While regular exercise is one of the best ways of reducing the risks of a number of diseases, including cardiovascular disease, a new study has revealed that excessive endurance exercises, such as running marathons or long distance bicycle races, could in fact be detrimental to heart health as it leads to structural changes in large arteries.
Researchers review the literature and outlines in detail for the first time the mechanisms, pathophysiology, and clinical manifestations of cardiovascular injury from excessive endurance exercise.
"Physical exercise, though not a drug, possesses many traits of a powerful pharmacologic agent. A routine of daily physical activity can be highly effective for prevention and treatment of many diseases, including coronary heart disease, hypertension, heart failure, and obesity," said lead author James H. O'Keefe, MD, of Saint Luke's Hospital of Kansas City, MO.
"However, as with any pharmacologic agent, a safe upper dose limit potentially exists, beyond which the adverse effects of physical exercise, such as musculoskeletal trauma and cardiovascular stress, may outweigh its benefits," he added.
Dr. O'Keefe and his colleagues present emerging data suggesting that extreme endurance training can cause transient structural cardiovascular changes and elevations of cardiac biomarkers, all of which return to normal within one week.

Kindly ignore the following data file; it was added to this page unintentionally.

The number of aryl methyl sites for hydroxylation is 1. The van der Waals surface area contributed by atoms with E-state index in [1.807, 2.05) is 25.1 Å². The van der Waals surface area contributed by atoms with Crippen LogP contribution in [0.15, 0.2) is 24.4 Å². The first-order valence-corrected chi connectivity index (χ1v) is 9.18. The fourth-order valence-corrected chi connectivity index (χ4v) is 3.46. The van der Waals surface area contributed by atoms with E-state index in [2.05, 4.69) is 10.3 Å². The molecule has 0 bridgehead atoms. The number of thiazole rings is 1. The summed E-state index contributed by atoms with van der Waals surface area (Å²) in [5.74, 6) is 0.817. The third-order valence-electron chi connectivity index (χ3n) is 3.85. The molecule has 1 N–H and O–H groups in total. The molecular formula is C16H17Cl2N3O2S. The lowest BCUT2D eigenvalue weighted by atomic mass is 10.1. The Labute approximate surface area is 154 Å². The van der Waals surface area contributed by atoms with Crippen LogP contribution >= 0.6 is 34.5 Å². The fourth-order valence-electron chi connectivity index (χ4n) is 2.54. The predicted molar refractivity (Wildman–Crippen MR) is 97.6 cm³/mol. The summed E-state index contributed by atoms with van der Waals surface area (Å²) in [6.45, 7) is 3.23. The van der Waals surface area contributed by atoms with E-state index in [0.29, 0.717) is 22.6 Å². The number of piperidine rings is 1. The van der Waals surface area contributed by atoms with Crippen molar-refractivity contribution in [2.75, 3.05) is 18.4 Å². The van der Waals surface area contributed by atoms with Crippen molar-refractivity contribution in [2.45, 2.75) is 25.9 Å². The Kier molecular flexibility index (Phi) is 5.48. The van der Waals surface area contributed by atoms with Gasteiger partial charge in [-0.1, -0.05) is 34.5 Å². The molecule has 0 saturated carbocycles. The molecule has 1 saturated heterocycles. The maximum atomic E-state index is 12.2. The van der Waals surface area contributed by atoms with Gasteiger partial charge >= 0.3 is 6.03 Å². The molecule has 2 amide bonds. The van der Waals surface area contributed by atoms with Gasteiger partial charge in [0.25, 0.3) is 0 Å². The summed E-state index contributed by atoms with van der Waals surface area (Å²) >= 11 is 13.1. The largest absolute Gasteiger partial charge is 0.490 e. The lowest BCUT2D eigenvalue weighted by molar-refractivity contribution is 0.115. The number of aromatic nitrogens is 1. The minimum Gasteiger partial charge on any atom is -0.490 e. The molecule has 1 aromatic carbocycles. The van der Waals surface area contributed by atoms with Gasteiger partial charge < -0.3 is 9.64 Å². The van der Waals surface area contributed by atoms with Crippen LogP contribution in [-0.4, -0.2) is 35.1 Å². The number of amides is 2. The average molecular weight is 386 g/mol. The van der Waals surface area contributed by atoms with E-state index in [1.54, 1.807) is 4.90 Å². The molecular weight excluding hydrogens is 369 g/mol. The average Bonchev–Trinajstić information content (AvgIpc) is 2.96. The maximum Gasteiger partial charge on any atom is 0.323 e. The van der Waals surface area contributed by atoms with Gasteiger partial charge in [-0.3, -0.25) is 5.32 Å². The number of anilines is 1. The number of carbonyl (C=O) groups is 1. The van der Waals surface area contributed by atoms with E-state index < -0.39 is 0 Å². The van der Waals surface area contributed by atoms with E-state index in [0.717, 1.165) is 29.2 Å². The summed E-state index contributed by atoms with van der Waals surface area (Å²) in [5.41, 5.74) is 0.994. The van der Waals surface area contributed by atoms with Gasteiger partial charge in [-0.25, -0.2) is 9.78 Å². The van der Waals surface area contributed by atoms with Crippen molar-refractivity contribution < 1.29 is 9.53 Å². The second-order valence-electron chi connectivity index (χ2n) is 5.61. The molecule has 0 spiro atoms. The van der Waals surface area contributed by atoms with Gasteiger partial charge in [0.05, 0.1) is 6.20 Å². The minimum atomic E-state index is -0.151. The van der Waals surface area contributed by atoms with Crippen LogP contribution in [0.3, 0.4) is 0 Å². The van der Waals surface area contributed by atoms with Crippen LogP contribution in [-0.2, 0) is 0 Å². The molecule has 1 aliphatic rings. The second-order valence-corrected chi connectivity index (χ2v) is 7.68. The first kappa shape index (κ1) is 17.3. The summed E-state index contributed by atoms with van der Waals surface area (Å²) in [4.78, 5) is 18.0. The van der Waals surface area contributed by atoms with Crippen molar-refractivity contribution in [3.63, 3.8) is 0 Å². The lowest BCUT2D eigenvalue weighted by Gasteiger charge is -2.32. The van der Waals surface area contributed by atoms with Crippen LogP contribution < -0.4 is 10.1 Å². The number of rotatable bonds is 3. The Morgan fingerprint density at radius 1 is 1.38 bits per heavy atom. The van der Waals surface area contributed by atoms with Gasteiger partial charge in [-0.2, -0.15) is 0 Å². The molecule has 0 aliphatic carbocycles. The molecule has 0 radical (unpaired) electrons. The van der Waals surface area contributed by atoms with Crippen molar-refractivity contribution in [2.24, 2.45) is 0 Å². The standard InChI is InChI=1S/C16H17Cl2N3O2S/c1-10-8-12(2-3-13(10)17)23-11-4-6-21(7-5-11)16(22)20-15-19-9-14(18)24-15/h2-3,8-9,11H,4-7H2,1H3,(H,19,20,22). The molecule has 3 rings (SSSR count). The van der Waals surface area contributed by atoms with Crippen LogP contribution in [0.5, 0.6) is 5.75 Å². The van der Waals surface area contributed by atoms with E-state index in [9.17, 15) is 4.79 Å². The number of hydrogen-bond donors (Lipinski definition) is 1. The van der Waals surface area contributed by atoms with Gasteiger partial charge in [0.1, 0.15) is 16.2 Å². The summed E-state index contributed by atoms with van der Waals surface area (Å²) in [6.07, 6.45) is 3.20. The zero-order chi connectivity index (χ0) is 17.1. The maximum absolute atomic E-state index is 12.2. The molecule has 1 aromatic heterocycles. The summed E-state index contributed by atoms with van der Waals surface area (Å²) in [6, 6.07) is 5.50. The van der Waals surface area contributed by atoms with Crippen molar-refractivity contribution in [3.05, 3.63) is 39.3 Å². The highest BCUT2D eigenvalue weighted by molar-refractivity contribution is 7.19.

For some individuals, over months and years of repetitive injury, this process can lead to the development of patchy myocardial fibrosis, particularly in the atria, interventricular septum, and right ventricle, and an increased susceptibility to atrial and ventricular arrhythmias.
In one study, approximately 12percent of apparently healthy marathon runners showed evidence for patchy myocardial scarring, and the coronary heart disease event rate during a two-year follow up was significantly higher in marathon runners than in controls.
Although it has been recognized that elite-level athletes commonly develop abnormal electrocardiograms and atrial and ventricular entropy, these adaptations traditionally have not been thought to predispose to serious arrhythmias or sudden cardiac death.
However, it now appears that the cardiac remodeling induced by excessive exercise can lead to rhythm abnormalities. Endurance sports such as ultramarathon running or professional cycling have been associated with as much as a 5-fold increase in the prevalence of atrial fibrillation.
Chronic excessive sustained exercise may also be associated with coronary artery calcification, diastolic dysfunction, and large-artery wall stiffening.
Lifelong vigorous exercisers generally have low mortality and disability rates and excellent functional capacity, Dr. O'Keefe noted. He suggested that further investigation is needed to identify who is at risk for adverse cardiovascular remodeling, and to formulate physical fitness regimens for conferring optimal cardiovascular health and longevity.
The study appeared in the June issue of Mayo Clinic Proceedings.